Leaders must insure that policies, practices, structures and procedures support the empowerment process. All policies and structures must match the values inherent in an empowered work force.

Start "tight" then "loosen up";
not the other way around.


As the process of empowerment in begun, leaders must take great care not to, inadvertently, create a situation in which employees feel they have been " set up". Oftentimes, leaders announce empowerment, leading employees to believe that they are "empowered" to make decisions that

a. they should not be making,
b. ones for which they are not - at the time - capable of making. Or
c. around which realistic and appropriate "fences" (limits and boundaries) have not been articulated.
The result is that leaders then have to "pull the employees back" causing them to feel that they have been "set up to fail".

When all else fails, ask them!

Leaders wishing to implement empowerment should engage employees within their area of accountability in a facilitated dialogue to determine the:

a. decision making type (attachment 1) that will normally be in place for the decisions to be made in the area;
b. information, skills and tools required that will enable employees to be responsibly involved;
c. "fences" (appropriate limits and boundaries) within which employees must operate; and,
d. a mutually agreed upon implementation plan - for which ALL are mutually responsible - for moving towards a truly empowered work environment

Absent the successful implementation of this type of process, expectations of all employees will go unmet and "empowerment" will become just another failed program or promise!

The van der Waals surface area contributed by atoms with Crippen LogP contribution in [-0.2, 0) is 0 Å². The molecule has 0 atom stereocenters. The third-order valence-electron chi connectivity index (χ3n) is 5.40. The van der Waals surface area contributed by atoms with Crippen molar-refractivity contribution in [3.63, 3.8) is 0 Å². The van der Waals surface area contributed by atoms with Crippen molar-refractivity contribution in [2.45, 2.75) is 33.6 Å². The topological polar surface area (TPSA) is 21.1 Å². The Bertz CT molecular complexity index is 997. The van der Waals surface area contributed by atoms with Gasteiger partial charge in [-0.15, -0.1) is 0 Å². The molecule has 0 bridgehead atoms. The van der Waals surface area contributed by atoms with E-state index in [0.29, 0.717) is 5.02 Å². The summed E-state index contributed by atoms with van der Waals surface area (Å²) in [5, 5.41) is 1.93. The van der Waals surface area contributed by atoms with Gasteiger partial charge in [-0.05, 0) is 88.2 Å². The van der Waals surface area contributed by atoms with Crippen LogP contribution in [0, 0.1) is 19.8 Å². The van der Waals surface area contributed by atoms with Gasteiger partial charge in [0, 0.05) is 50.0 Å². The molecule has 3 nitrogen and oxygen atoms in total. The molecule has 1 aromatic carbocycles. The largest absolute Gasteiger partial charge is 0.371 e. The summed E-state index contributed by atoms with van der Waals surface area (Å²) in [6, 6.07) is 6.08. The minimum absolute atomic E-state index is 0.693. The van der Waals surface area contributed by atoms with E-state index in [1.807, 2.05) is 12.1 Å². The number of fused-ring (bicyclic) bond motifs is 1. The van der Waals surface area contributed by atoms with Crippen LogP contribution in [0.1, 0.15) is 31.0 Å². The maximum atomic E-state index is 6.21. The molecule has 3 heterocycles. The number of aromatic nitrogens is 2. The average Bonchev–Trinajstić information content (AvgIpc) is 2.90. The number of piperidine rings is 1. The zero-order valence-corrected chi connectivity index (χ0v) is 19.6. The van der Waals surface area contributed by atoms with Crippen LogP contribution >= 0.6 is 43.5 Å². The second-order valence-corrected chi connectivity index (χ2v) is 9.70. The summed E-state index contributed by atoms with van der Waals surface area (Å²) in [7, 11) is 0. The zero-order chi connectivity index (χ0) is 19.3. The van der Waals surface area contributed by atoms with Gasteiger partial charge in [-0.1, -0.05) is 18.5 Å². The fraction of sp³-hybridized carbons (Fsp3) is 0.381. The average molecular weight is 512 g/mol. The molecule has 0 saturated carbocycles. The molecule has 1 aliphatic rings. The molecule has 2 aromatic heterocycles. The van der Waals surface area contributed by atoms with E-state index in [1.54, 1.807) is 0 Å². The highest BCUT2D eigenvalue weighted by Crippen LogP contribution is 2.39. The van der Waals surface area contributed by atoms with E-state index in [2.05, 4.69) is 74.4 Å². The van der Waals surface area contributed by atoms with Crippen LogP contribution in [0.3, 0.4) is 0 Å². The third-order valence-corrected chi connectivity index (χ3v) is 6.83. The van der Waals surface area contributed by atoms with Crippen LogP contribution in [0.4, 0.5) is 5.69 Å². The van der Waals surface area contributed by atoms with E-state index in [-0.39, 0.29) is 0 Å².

CAVEAT: It is not empowerment when the boss says "You're empowered, but check with me before you do anything."

Attachment 1
TYPES OF DECISION MAKING
TYPE 1:
Individual makes decision alone using available information. May or may not make requests of and/or interact with others in gathering facts to assist in the decision making.
Communications options:
a. others don't even need to know; no need to tell anyone else; or,
b. advise others before the decision is implemented; or,
c. advise others after the decision is implemented
TYPE 2:
Individual shares the problem, question, situation with others and gathers their suggestions/input. Individual then makes the decision that may or may not coincide with their input.
Communications options:
a. advise others of situation, decision to be made and alternatives; involve them in determining best solution; or,
b. advise others of situation, decision to be made, alternatives and preferred solution; implement preferred solution unless others provide input that changes decision makers mind
TYPE 3:
Individual shares the decision situation with others and works with others as colleagues to determine best decision. Individual does not attempt to influence through use of authority and is willing to accept and implement the consensus of the group.
Communications options:
a. advise others of the event and engage in joint problem solving; or,
b. advise others of the event and ask them to come back with recommendations for discussion and consensus building.
TYPE 4:
Individual and others agree that the "others" will make the decision in the most appropriate manner.
Communications options:
a. others inform individual of decision made before implementation; or,
b. others inform individual of decision made after implementation; or,
c. others implement the decision and need not inform individual.
Attachment 2

DISCUSSION WORKSHEET
1. Examples of situations where people felt "empowered" or "disempowered"


2. Examples of situations where people felt that they were "disempowered".


3. Implications of "empowerment" on leaders